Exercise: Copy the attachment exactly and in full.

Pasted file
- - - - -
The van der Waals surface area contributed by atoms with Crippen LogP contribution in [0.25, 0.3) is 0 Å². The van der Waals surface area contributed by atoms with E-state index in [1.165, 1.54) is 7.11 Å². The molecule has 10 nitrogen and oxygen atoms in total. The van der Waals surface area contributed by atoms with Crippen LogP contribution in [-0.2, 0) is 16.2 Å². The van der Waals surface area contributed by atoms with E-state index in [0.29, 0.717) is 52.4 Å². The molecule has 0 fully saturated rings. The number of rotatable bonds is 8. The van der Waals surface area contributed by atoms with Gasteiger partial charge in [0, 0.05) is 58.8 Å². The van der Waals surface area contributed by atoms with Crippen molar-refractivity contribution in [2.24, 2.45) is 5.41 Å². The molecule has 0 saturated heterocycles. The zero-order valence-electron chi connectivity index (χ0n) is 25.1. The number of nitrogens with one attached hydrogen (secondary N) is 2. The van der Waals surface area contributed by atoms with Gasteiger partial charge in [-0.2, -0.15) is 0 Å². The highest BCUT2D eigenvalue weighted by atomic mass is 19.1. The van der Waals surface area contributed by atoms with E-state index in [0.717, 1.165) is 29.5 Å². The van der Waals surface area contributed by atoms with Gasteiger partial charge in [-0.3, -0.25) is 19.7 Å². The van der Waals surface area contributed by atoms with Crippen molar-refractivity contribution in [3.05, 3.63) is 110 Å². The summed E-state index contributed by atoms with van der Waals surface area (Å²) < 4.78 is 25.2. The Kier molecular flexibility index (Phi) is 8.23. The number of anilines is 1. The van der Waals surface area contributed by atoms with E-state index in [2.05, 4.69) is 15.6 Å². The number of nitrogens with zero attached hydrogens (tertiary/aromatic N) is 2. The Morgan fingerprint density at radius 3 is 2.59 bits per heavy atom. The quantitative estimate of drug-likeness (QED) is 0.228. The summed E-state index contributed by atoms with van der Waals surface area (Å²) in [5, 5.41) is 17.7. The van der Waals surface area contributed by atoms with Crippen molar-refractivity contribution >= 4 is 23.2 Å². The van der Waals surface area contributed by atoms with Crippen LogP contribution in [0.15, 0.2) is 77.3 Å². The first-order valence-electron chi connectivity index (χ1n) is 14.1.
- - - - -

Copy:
The van der Waals surface area contributed by atoms with Crippen LogP contribution in [0.25, 0.3) is 0 Å². The van der Waals surface area contributed by atoms with E-state index in [1.165, 1.54) is 7.11 Å². The molecule has 10 nitrogen and oxygen atoms in total. The van der Waals surface area contributed by atoms with Crippen LogP contribution in [-0.2, 0) is 16.2 Å². The van der Waals surface area contributed by atoms with E-state index in [0.29, 0.717) is 52.4 Å². The molecule has 0 fully saturated rings. The number of rotatable bonds is 8. The van der Waals surface area contributed by atoms with Gasteiger partial charge in [0, 0.05) is 58.8 Å². The van der Waals surface area contributed by atoms with Crippen molar-refractivity contribution in [2.24, 2.45) is 5.41 Å². The molecule has 0 saturated heterocycles. The zero-order valence-electron chi connectivity index (χ0n) is 25.1. The number of nitrogens with one attached hydrogen (secondary N) is 2. The van der Waals surface area contributed by atoms with Gasteiger partial charge in [-0.2, -0.15) is 0 Å². The highest BCUT2D eigenvalue weighted by atomic mass is 19.1. The van der Waals surface area contributed by atoms with E-state index in [0.717, 1.165) is 29.5 Å². The van der Waals surface area contributed by atoms with Gasteiger partial charge in [-0.3, -0.25) is 19.7 Å². The van der Waals surface area contributed by atoms with Crippen molar-refractivity contribution in [3.05, 3.63) is 110 Å². The summed E-state index contributed by atoms with van der Waals surface area (Å²) < 4.78 is 25.2. The Kier molecular flexibility index (Phi) is 8.23. The number of anilines is 1. The van der Waals surface area contributed by atoms with E-state index in [2.05, 4.69) is 15.6 Å². The number of nitrogens with zero attached hydrogens (tertiary/aromatic N) is 2. The Morgan fingerprint density at radius 3 is 2.59 bits per heavy atom. The quantitative estimate of drug-likeness (QED) is 0.228. The summed E-state index contributed by atoms with van der Waals surface area (Å²) in [5, 5.41) is 17.7. The van der Waals surface area contributed by atoms with Crippen molar-refractivity contribution >= 4 is 23.2 Å². The van der Waals surface area contributed by atoms with Crippen LogP contribution in [0.15, 0.2) is 77.3 Å². The first-order valence-electron chi connectivity index (χ1n) is 14.1.